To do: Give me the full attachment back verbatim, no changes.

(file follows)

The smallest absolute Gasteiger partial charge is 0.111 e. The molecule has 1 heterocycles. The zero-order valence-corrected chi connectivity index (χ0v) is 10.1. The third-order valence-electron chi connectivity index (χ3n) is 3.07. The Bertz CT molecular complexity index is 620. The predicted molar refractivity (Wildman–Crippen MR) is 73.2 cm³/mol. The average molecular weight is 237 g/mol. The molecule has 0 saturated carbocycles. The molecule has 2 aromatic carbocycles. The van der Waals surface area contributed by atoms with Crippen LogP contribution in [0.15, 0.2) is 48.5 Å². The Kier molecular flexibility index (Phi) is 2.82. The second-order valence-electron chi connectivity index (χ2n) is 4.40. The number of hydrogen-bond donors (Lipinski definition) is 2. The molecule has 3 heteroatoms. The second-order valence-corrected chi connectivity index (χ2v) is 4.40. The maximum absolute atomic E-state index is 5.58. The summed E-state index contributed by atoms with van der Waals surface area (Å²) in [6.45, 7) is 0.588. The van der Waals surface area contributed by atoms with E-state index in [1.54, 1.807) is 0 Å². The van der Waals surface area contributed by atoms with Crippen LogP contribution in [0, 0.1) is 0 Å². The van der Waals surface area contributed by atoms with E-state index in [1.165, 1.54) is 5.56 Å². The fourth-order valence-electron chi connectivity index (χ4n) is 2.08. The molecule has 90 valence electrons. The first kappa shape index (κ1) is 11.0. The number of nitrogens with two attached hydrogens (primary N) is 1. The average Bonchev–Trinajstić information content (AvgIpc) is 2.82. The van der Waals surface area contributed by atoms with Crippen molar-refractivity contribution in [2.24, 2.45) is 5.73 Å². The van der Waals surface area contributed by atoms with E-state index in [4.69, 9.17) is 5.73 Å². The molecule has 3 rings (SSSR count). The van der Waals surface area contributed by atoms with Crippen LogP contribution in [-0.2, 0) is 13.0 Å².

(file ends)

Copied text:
The smallest absolute Gasteiger partial charge is 0.111 e. The molecule has 1 heterocycles. The zero-order valence-corrected chi connectivity index (χ0v) is 10.1. The third-order valence-electron chi connectivity index (χ3n) is 3.07. The Bertz CT molecular complexity index is 620. The predicted molar refractivity (Wildman–Crippen MR) is 73.2 cm³/mol. The average molecular weight is 237 g/mol. The molecule has 0 saturated carbocycles. The molecule has 2 aromatic carbocycles. The van der Waals surface area contributed by atoms with Crippen LogP contribution in [0.15, 0.2) is 48.5 Å². The Kier molecular flexibility index (Phi) is 2.82. The second-order valence-electron chi connectivity index (χ2n) is 4.40. The number of hydrogen-bond donors (Lipinski definition) is 2. The molecule has 3 heteroatoms. The second-order valence-corrected chi connectivity index (χ2v) is 4.40. The maximum absolute atomic E-state index is 5.58. The summed E-state index contributed by atoms with van der Waals surface area (Å²) in [6.45, 7) is 0.588. The van der Waals surface area contributed by atoms with E-state index in [1.54, 1.807) is 0 Å². The van der Waals surface area contributed by atoms with Crippen LogP contribution in [0, 0.1) is 0 Å². The van der Waals surface area contributed by atoms with E-state index in [1.165, 1.54) is 5.56 Å². The fourth-order valence-electron chi connectivity index (χ4n) is 2.08. The molecule has 90 valence electrons. The first kappa shape index (κ1) is 11.0. The number of nitrogens with two attached hydrogens (primary N) is 1. The average Bonchev–Trinajstić information content (AvgIpc) is 2.82. The van der Waals surface area contributed by atoms with Crippen molar-refractivity contribution in [2.24, 2.45) is 5.73 Å². The van der Waals surface area contributed by atoms with E-state index in [4.69, 9.17) is 5.73 Å². The molecule has 3 rings (SSSR count). The van der Waals surface area contributed by atoms with Crippen LogP contribution in [-0.2, 0) is 13.0 Å².